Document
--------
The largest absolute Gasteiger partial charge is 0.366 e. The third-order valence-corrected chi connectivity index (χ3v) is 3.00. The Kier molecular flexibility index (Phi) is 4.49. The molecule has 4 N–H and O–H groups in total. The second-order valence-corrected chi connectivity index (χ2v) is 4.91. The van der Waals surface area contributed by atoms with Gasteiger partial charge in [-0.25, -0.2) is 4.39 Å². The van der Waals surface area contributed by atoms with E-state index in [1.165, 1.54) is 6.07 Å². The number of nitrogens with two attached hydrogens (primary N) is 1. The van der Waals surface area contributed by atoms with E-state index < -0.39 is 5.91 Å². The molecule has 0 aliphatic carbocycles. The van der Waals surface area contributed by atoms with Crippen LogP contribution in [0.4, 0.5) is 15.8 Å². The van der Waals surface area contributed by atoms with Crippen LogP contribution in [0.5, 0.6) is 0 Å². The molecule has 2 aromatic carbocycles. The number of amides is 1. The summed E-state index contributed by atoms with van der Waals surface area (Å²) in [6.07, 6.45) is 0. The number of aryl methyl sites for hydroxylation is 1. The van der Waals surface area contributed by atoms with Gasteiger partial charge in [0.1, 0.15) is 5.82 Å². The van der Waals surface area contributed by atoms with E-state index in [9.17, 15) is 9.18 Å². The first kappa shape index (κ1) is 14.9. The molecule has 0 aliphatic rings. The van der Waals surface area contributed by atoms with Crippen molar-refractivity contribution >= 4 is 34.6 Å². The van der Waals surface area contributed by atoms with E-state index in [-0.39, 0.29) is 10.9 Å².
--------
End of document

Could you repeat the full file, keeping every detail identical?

The largest absolute Gasteiger partial charge is 0.366 e. The third-order valence-corrected chi connectivity index (χ3v) is 3.00. The Kier molecular flexibility index (Phi) is 4.49. The molecule has 4 N–H and O–H groups in total. The second-order valence-corrected chi connectivity index (χ2v) is 4.91. The van der Waals surface area contributed by atoms with Gasteiger partial charge in [-0.25, -0.2) is 4.39 Å². The van der Waals surface area contributed by atoms with E-state index in [1.165, 1.54) is 6.07 Å². The number of nitrogens with two attached hydrogens (primary N) is 1. The van der Waals surface area contributed by atoms with E-state index < -0.39 is 5.91 Å². The molecule has 0 aliphatic carbocycles. The van der Waals surface area contributed by atoms with Crippen LogP contribution in [0.4, 0.5) is 15.8 Å². The van der Waals surface area contributed by atoms with Crippen LogP contribution in [0.5, 0.6) is 0 Å². The molecule has 2 aromatic carbocycles. The number of amides is 1. The summed E-state index contributed by atoms with van der Waals surface area (Å²) in [6.07, 6.45) is 0. The number of aryl methyl sites for hydroxylation is 1. The van der Waals surface area contributed by atoms with Gasteiger partial charge in [0.1, 0.15) is 5.82 Å². The van der Waals surface area contributed by atoms with E-state index in [9.17, 15) is 9.18 Å². The first kappa shape index (κ1) is 14.9. The molecule has 0 aliphatic rings. The van der Waals surface area contributed by atoms with Crippen molar-refractivity contribution >= 4 is 34.6 Å². The van der Waals surface area contributed by atoms with E-state index in [-0.39, 0.29) is 10.9 Å².